How much does it cost to become a yoga instructor? There isn’t a straightforward answer. There are all sorts of payment plans depending on which training and what was being offered that season. It’s so secretive to figure out the pricing when I tried googling online. I’ll explain which training I chose, which payment plan I was on, and my experience in figuring out which studio I wanted to go to for teacher training.
Why I chose CorePower Yoga to do my teacher training
- Easy commute after work (literally 2 blocks from my full-time job)
- Time flexibility (I could do teacher training after work and on the weekends, and have 1 year to make up any classes and still get certified)
- Cheapest plan I found without going abroad (There are definitely cheaper plans available if you can pay for a flight to go abroad to Thailand, Bali, etc. for an immersive training. Going abroad would’ve been my 1st choice if I had the time)
- A yoga teacher convinced me with a coffee date, during which she bought me a Matcha latte with oat milk (keep in mind, they are commissioned with bonuses to reel students in to participate in teacher trainings)
- I liked the consistency of the CPY format of classes (I like hot yoga + vinyasa flow)
Why I chose the 200 hour teacher training
- It is Yoga Alliance Certified, so it’s recognized in the yoga world (not only at CorePower) to give you the flexibility to teach anywhere (unlike the Yoga Sculpt program)
- The class size was about 14-15 students per 2 co-lead instructors and 4 coaches (I found this out at my coffee date), so I felt like I had sufficient attention from the instructors. Plus, they were a cool group of women!
- The 200 hour training is for all level teaching and has heavy focus on the breath-posture-cue for each asana vs. the exercise aspect of sculpt
How much did it cost?
- The MSRP price was around $3300 in the Bay Area in 2019
- I was a black tag member (BTM) so I got the 20% discount (best if you have this because you’re going to be attending about 60 yoga classes in 2 months) – BTM is about $150/mo for me (Bay Area)
- If you sign up and pay a fee a couple months before the start date, they also run a promotion to get $XXX off (I got $200 off)
- They also run a scholarship for $500 at each studio (I did not get this)
- Tip: If you are cash strapped, they offer discount pricing on Teaching Training (TT) and BTM if you work at the studio. It mostly involves cleaning and checking students in at minimum wage (I didn’t have the luxury of time so unsure of this discount)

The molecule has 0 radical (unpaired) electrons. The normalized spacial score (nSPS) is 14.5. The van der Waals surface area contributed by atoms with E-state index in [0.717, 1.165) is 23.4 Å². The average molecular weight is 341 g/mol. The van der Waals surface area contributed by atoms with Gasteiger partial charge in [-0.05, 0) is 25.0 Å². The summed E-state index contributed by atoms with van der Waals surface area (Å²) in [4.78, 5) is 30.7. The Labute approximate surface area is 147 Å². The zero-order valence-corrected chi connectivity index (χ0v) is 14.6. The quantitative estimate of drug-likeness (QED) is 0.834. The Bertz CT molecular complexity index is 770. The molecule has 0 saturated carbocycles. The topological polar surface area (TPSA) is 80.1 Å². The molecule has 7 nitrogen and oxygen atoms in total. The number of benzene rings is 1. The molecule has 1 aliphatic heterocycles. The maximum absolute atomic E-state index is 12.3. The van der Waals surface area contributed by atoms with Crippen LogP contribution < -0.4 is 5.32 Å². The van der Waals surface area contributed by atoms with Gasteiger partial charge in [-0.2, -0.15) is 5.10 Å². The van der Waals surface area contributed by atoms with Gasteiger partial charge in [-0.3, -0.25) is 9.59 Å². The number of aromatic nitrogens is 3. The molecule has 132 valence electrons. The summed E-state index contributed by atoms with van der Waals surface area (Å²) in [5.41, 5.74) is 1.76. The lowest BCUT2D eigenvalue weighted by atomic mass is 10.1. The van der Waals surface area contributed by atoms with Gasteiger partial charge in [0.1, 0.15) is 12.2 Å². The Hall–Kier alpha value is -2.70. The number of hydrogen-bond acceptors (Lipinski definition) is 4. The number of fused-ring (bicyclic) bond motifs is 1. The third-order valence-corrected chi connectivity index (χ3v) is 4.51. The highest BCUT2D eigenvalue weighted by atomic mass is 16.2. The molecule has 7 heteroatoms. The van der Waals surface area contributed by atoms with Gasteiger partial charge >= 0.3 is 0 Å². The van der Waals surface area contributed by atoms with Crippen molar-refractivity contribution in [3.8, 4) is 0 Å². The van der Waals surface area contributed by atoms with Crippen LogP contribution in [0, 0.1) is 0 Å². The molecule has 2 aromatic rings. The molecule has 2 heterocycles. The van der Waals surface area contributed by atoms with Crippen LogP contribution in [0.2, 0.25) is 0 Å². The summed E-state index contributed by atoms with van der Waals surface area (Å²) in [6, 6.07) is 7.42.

- You do the math 😉
How much time did you invest and was there a good ROI (return on investment)?
- 200 hrs = 200 hrs of time invested and a lot more hours in practice teaching (this is the bread and butter anyway)
- You get what you put into it (I really wanted to teach right after, so I completed everything within the 2 months so I could get my certificate asap)
- About half the class, 6-7 of us, became yoga instructors (part-time because many of us already had full-time jobs) after the program
Did you complete Extensions?
- Extensions is something CPY advertises as TT comes to a close. It is about $500-$600 more for an additional 4/5 weeks of practice and lessons on Theme-ing and creating music playlists for your class. My instructor already prefaced this, so it didn’t come as a surprise. It is yet another revenue generator for CPY. I wanted to audition asap and didn’t want to invest more dollars, so I took a different route and did something called Intensives (which are free – more to come on this).
All in all, it’s never easy dropping a few grand on a yoga training, but if you’ve been thinking about it for a long time, definitely give it a go! TT has changed my life for the better in ways that can’t be quantified in numbers and helped my own practice immensely. From self-correcting my form to being able to connect on a different level with other humans, it’s been rewarding in more ways than one.